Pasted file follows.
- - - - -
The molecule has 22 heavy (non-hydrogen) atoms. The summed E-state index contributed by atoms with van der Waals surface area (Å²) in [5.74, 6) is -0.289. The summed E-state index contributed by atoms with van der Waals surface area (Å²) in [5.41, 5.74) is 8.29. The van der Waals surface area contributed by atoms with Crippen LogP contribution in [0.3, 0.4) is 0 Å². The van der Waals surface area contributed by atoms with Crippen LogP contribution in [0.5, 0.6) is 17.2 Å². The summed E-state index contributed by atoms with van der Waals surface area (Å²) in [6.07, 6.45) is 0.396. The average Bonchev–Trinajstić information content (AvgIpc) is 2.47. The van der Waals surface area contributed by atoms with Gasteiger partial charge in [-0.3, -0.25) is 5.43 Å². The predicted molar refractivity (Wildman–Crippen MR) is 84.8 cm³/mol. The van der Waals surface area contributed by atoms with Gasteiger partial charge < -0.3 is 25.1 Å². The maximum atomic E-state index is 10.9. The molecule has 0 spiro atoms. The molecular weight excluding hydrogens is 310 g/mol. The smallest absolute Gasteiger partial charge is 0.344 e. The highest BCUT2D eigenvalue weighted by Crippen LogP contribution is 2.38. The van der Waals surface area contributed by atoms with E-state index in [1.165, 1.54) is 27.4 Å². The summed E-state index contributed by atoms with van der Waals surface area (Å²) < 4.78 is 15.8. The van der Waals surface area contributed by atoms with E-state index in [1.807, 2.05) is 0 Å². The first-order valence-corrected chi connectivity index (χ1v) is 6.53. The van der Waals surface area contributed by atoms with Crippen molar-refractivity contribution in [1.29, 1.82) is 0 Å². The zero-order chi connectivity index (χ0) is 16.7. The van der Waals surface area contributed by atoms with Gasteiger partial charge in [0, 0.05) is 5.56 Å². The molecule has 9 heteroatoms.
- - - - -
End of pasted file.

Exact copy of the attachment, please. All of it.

The molecule has 22 heavy (non-hydrogen) atoms. The summed E-state index contributed by atoms with van der Waals surface area (Å²) in [5.74, 6) is -0.289. The summed E-state index contributed by atoms with van der Waals surface area (Å²) in [5.41, 5.74) is 8.29. The van der Waals surface area contributed by atoms with Crippen LogP contribution in [0.3, 0.4) is 0 Å². The van der Waals surface area contributed by atoms with Crippen LogP contribution in [0.5, 0.6) is 17.2 Å². The summed E-state index contributed by atoms with van der Waals surface area (Å²) in [6.07, 6.45) is 0.396. The average Bonchev–Trinajstić information content (AvgIpc) is 2.47. The van der Waals surface area contributed by atoms with Gasteiger partial charge in [-0.3, -0.25) is 5.43 Å². The predicted molar refractivity (Wildman–Crippen MR) is 84.8 cm³/mol. The van der Waals surface area contributed by atoms with Gasteiger partial charge < -0.3 is 25.1 Å². The maximum atomic E-state index is 10.9. The molecule has 0 spiro atoms. The molecular weight excluding hydrogens is 310 g/mol. The smallest absolute Gasteiger partial charge is 0.344 e. The highest BCUT2D eigenvalue weighted by Crippen LogP contribution is 2.38. The van der Waals surface area contributed by atoms with E-state index in [1.165, 1.54) is 27.4 Å². The summed E-state index contributed by atoms with van der Waals surface area (Å²) < 4.78 is 15.8. The van der Waals surface area contributed by atoms with E-state index in [1.807, 2.05) is 0 Å². The first-order valence-corrected chi connectivity index (χ1v) is 6.53. The van der Waals surface area contributed by atoms with Crippen molar-refractivity contribution in [1.29, 1.82) is 0 Å². The zero-order chi connectivity index (χ0) is 16.7. The van der Waals surface area contributed by atoms with Gasteiger partial charge in [0, 0.05) is 5.56 Å². The molecule has 9 heteroatoms.